The Independence Center and The Rocky Mountain ADA Center Release Waldo Canyon Fire Forum Report
Colorado Springs, Colo., Nov. 2, 2012 – The Independence Center (The IC) and the Rocky Mountain ADA Center (ADA Center) released their After Action Report, a report of key findings from the Waldo Canyon public forum co-hosted by the organizations on Aug. 30, 2012.
Those who attended the forum included officials from the Colorado Springs Office of Emergency Management Division, the Manitou Springs Police Department and the Red Cross, and people with disabilities and their families who were affected by the fire. The goal of the forum was to collect information from people with disabilities and their families to help emergency response teams improve their existing processes and update their current emergency plans to better address the needs of people with disabilities.
“We are very pleased with this report,” said Patricia Yeager, CEO of The Independence Center. “It is a valuable tool that the city and county can use to make their emergency plans more comprehensive. It is information we didn’t have before, first-hand testimony on what worked and didn’t for people in our community with various disabilities.”
The After Action Report summarizes the views shared by the public at the forum and includes suggestions for emergency planners around the issues of communication, transportation and shelter access. The report also highlights the need for individuals and their families to create an emergency plan for themselves.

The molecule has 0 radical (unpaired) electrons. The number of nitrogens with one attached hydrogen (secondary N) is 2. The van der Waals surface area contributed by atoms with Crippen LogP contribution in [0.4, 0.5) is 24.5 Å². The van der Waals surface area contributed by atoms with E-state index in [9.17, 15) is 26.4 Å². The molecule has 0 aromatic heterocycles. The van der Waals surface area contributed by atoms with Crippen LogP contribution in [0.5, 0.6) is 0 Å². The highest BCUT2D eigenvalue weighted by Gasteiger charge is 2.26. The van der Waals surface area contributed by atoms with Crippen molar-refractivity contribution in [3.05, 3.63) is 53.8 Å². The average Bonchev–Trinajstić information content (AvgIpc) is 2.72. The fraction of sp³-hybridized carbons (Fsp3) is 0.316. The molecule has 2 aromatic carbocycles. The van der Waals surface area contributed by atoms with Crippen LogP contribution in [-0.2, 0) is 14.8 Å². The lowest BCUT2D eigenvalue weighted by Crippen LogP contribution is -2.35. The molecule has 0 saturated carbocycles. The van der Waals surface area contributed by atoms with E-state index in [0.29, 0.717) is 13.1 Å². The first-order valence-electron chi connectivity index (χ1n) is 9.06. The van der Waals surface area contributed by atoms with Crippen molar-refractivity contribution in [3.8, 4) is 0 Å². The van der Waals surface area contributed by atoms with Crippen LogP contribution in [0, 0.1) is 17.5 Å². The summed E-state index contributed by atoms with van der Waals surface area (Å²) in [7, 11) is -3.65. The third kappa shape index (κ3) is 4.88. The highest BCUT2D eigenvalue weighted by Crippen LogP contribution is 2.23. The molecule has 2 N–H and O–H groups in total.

“One of the primary messages shared by people at the forum is that few individuals are personally prepared for disaster,” said Jana Burke, project director of the ADA Center. “The Waldo Canyon event reminds all of us, with and without disabilities, that we need to be prepared for emergencies before they occur. People with disabilities need to self-advocate, make sure they are prepared and have their personal emergency plan and communication plans put together.”
The IC and the ADA Center plan to utilize this informative report in various capacities, including:
- Working with local Deaf and Hard of Hearing advocates to share the report with local TV stations so they can take these findings into consideration when determining how to best make their broadcasts accessible to persons with disabilities during an emergency.
- Working with the Red Cross to identify shelter locations that are accessible and welcoming to all.
- Working with first responders to address the needs of people with a wide variety of disabilities when it comes to emergency response and evacuation procedures.
“We are not here to blame anyone,” Yeager points out. “We simply want to work with city and county planners to develop more inclusive plans so that we can ensure the needs of all of our community members are met in future disasters.”
The IC and ADA Center have already begun working with local emergency operations personnel to integrate these findings in city and county emergency operations plans. The ADA Center is working with El Paso County review their emergency plan for ADA compliance. After the review is completed, the County has indicated they will work with members of the disability community to address any accessibility barriers identified in the plan.